The columnist and physician Charles Krauthammer cites Thomas Sowell: “The inability to make moral decisions is the AIDS of the intellectuals, an acquired immune deficiency syndrome. Moral blindness of this caliber requires practice. It has to be learned.”
Why do Krauthammer and Thomas Sowell think that intellectuals are unable to make moral decisions? I suppose it is because they believe in moral absolutes while intellectuals tend to see shades of gray. Krauthammer and Sowell prefer moral certainty (of which, they are certain that their morality is correct). They accuse those who disagree with them as “relativists” or, if their opponents are as certain as they are about their morals, “fanatics.”
There are those who don’t care about morality and there are those whose morality is debased. But I care a great deal about ethics and I admire those who find ethical decision-making an often difficult task. Certainty precludes judgment, while good judgment is the basis of good ethics.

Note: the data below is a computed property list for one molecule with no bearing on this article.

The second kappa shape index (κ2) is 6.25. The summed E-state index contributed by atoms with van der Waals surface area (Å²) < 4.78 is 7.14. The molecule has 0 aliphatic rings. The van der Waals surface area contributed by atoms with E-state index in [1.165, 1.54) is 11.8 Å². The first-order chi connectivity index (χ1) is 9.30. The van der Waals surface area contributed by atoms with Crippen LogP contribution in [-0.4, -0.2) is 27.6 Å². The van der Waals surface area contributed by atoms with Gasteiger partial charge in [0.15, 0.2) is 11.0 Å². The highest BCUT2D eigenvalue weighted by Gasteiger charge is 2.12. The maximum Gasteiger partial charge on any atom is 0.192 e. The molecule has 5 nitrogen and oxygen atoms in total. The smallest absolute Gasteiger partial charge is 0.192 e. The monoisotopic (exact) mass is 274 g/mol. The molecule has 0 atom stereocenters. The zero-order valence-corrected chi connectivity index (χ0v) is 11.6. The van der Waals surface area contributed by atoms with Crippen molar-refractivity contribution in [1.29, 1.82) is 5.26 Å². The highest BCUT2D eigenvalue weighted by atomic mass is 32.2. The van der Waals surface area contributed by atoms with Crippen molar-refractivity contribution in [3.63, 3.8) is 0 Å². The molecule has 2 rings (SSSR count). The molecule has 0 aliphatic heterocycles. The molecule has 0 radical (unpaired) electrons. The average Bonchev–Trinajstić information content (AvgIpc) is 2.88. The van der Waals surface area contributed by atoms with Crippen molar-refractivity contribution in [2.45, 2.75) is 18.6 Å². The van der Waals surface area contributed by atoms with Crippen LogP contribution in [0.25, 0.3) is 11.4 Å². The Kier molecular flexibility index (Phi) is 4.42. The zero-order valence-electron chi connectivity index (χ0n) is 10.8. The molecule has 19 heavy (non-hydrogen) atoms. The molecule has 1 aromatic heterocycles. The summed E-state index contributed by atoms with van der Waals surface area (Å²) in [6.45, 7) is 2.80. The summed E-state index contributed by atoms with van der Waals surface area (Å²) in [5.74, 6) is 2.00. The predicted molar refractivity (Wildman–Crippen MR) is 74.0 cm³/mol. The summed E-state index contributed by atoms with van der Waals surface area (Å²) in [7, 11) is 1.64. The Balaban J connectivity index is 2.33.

The Golden Rule, found everywhere in the world in either its positive or negative formulation, is the touchstone of all ethics. From then one we apply our practical judgments to the real situations in front of us, balancing principles, consequences and adherence to our moral values.
In one way Krauthammer and Thomas Sowell are right. Being ethical person is habit forming. It is the thinking and doing, thinking and doing, thinking and doing, hopefully getting better at being ethical with time.